Effect of postural changes and isometric exercise on Doppler-derived measurements of diastolic function in normal subjects

J. J. Kmetzo, G. D. Plotnick, J. S. Gottdiener

Research output: Contribution to journalArticlepeer-review

Abstract

To determine if simple maneuvers that occur in daily life, such as changes in body position and isometric handgrip exercise, affect Doppler-derived measurements of diastolic function, we studied 22 normal male subjects in the supine position at rest and during several postural manipulations and during handgrip exercise. Comparison of values obtained in the 80° upright tilt position with those obtained in the standard supine position revealed significant decreases in early diastolic flow velocity (peak E) (-25±3 percent; p<0.001), late diastolic flow velocity (peak A) (-9±3 percent; p<0.01), and the ratio of early to late flow velocities (E/A ratio) (-17±4 percent; p<0.001) and significant increases in deceleration time (+55±10 percent; p<0.001) and isovolumic relaxation time (+38±4 percent; p<0.001). Comparison of values obtained with supine isometric exercise with those obtained during the preceding supine resting state revealed significant decreases in peak E (-12±3 percent; p<0.001) and the E/A ratio (-21±4 percent; p<0.001) and significant increases in peak A (+15±4 percent; p<0.001) and isovolumic relaxation time (+16±3 percent; p<0.001). The response of Doppler-derived measurements of diastolic function to postural changes and isometric exercise is complex and multifactorial. Interpretation of these measurements must take into account changes in loading conditions.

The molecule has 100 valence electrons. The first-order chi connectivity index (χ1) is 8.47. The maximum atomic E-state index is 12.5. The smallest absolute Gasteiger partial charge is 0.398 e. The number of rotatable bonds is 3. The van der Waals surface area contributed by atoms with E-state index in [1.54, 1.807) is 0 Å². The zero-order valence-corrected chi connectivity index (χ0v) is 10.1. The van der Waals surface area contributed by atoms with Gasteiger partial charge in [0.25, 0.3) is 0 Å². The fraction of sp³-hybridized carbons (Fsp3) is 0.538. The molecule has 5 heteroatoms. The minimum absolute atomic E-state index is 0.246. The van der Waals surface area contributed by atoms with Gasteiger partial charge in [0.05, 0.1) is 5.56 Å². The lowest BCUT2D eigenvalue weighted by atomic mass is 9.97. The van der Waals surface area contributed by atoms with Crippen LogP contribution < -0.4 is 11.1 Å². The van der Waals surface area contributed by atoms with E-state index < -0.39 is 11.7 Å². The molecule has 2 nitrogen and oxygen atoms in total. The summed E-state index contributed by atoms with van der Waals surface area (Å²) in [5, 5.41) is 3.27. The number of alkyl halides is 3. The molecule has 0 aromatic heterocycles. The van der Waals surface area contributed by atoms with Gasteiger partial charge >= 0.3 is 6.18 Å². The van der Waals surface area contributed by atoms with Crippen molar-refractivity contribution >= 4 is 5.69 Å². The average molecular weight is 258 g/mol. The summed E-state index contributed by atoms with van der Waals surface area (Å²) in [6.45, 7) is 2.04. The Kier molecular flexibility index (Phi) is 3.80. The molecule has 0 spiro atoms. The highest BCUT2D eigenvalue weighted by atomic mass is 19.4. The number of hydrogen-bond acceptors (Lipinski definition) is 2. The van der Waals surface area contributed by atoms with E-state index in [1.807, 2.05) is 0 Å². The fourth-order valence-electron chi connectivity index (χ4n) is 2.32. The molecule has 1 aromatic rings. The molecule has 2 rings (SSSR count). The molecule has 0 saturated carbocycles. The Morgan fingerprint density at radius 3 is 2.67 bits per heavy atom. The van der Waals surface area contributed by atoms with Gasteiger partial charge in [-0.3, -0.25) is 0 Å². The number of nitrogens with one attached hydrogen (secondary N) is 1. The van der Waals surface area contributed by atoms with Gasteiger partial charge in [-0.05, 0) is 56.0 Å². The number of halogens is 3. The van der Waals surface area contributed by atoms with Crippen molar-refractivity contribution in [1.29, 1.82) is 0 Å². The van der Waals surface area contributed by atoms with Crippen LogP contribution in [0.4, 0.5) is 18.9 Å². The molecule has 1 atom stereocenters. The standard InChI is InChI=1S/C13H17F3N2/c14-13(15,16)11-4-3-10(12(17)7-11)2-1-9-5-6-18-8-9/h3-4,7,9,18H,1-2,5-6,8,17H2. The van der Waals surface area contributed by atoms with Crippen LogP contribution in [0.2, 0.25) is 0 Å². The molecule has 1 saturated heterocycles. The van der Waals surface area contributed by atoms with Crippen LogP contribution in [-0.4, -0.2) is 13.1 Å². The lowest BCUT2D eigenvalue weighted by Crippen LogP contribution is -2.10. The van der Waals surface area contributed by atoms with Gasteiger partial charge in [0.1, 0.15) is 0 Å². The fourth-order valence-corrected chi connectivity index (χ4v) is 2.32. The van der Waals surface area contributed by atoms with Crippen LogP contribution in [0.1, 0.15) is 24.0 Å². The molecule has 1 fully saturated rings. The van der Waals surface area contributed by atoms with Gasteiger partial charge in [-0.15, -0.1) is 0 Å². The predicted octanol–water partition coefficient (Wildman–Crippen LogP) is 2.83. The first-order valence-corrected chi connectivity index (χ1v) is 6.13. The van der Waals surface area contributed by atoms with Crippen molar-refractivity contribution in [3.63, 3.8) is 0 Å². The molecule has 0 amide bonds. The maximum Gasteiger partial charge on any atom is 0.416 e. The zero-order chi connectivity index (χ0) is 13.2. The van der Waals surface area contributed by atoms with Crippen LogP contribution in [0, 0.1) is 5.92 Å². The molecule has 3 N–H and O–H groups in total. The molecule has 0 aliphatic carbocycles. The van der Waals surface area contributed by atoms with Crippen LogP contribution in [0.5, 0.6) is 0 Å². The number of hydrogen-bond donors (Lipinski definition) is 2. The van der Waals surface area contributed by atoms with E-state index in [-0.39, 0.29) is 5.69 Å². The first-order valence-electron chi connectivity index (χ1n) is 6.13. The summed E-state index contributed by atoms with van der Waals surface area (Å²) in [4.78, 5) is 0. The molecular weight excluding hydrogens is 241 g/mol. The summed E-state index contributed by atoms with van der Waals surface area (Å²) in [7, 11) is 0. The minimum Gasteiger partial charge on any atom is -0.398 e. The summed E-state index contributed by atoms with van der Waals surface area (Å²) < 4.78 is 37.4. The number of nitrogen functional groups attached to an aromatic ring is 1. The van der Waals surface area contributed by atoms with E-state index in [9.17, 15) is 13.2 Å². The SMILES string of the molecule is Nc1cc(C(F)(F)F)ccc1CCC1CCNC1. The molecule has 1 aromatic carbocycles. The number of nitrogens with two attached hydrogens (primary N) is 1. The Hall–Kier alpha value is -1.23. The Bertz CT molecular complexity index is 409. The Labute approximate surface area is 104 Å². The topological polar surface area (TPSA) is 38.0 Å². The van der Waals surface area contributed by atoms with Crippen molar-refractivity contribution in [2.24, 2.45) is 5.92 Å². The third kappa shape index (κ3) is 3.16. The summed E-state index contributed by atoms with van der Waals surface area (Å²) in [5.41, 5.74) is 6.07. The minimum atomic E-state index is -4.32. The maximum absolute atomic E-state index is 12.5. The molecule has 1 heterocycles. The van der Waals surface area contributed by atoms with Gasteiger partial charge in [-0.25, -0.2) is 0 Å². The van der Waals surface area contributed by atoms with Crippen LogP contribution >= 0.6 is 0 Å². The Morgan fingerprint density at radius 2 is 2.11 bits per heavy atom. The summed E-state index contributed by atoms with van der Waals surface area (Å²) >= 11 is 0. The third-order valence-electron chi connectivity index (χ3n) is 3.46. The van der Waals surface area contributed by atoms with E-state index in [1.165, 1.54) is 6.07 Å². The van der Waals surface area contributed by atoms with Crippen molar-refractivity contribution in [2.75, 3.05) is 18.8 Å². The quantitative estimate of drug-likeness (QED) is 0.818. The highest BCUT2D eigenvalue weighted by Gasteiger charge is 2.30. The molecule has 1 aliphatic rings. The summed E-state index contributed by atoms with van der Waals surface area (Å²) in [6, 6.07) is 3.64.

Original languageEnglish (US)
Pages (from-to)357-363
Number of pages7
JournalCHEST
Volume100
Issue number2
DOIs
StatePublished - 1991

ASJC Scopus subject areas

  • Pulmonary and Respiratory Medicine
  • Critical Care and Intensive Care Medicine
  • Cardiology and Cardiovascular Medicine

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